20 things you need to know about the economic crisis
1 We're all in this together: While some countries are faring better than others, no economy can remain immune.
The losses just this week alone amounted to $2.5 trillion and those losses will make their way into investments and pensions all over the world. Also if America goes into a second recession this has global implications -- for example each 1pc of growth in America feeds through to almost 0.5pc of growth in Europe.
2 The Europeans will struggle to fix it: While everyone scoffed at the political circus in the US over their recent debt problems, the EU has been even more disorganised.
The European Council agreed a comprehensive package in July, but nobody thought it was worthwhile at that point getting it approved by national parliaments, which have now gone on summer vacation.
3 Nobody else matters but Germany and France: While there are various parties trying to solve Europe's ills -- the EU Commission, the ECB, the IMF -- none of them can get anywhere without German and French agreement. As the largest contributor to Europe's rescue fund, Germany has an effective veto over whatever solution emerges. France is very much a secondary party to Germany, but its role is magnified as Britain is not in the eurozone.
4 So far Ireland has actually benefited from the chaos: Yes, it is hard to believe, but it is true. The interest rate on Ireland's bailout loans has been slashed and Ireland's borrowing costs are being reduced because the ECB is buying our bonds, in the absence of other buyers.
Also yesterday, despite all the plunging stock markets, Standard & Poor's, a credit ratings company, said Ireland would not have to put any more money into the banks.
5 In a storm it's better to be in a bigger boat: Despite all its recent problems, the US is proving to be the main safe haven, as investors park their money temporarily in the US. The main asset these professional investors are buying is US Treasury bonds, issued and guaranteed by the US government. They don't pay much -- 2.5pc over 10 years -- but when markets buckle it is where investors go.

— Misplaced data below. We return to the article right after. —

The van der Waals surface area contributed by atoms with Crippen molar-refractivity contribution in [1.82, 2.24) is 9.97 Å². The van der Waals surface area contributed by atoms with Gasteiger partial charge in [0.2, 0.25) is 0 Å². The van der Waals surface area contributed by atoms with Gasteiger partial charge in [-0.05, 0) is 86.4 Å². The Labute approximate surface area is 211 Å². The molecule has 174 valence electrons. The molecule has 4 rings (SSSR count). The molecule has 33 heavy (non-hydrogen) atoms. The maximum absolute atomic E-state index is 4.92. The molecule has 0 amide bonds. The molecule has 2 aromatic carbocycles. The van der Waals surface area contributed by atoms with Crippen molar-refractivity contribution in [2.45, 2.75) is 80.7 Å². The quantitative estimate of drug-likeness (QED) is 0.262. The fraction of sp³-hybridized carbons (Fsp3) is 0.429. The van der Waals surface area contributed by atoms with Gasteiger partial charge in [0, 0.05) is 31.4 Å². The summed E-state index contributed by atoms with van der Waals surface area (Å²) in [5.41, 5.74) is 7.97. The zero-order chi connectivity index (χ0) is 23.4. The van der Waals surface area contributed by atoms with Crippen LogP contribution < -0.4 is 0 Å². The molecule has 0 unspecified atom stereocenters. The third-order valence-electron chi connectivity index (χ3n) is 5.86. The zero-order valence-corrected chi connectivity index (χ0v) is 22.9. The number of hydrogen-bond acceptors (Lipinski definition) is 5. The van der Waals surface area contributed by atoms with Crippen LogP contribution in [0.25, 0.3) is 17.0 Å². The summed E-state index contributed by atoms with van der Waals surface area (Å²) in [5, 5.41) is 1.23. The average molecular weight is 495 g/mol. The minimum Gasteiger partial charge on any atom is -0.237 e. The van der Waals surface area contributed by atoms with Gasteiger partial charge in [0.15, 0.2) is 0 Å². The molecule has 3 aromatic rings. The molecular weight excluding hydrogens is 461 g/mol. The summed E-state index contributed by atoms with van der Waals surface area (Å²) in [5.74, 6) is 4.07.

6 The euro is not going to collapse (at least not yet): The single currency has only been around a short while -- 12 years -- and even less in terms of notes and coins.
Its obituary has been written on several occasions, but it has proven resilient despite the storms surrounding it.
For now it looks safe, particularly as long as Germany sees it as essential.
7 The crisis has implications for your mortgage: Unless you're a lucky owner of a tracker mortgage, your mortgage is tied to what happens in the money markets. Banks borrow the money they lend on to you, so if their own interest rates go up, that ultimately will lead to your mortgage being more expensive. When major instability occurs, banks don't like to lend to each other at all, pushing up the cost of funding that is available, feeding into higher mortgage costs.
8 This crisis will also influence what taxes you have to pay: The Irish economy is heavily dependent on trade with the outside world. If the latest instability sees growth around the world slowing down, that means the Irish economy will shrink even more, making our national debt even bigger, forcing the Government to impose even higher taxes to bring down the scale of those debts.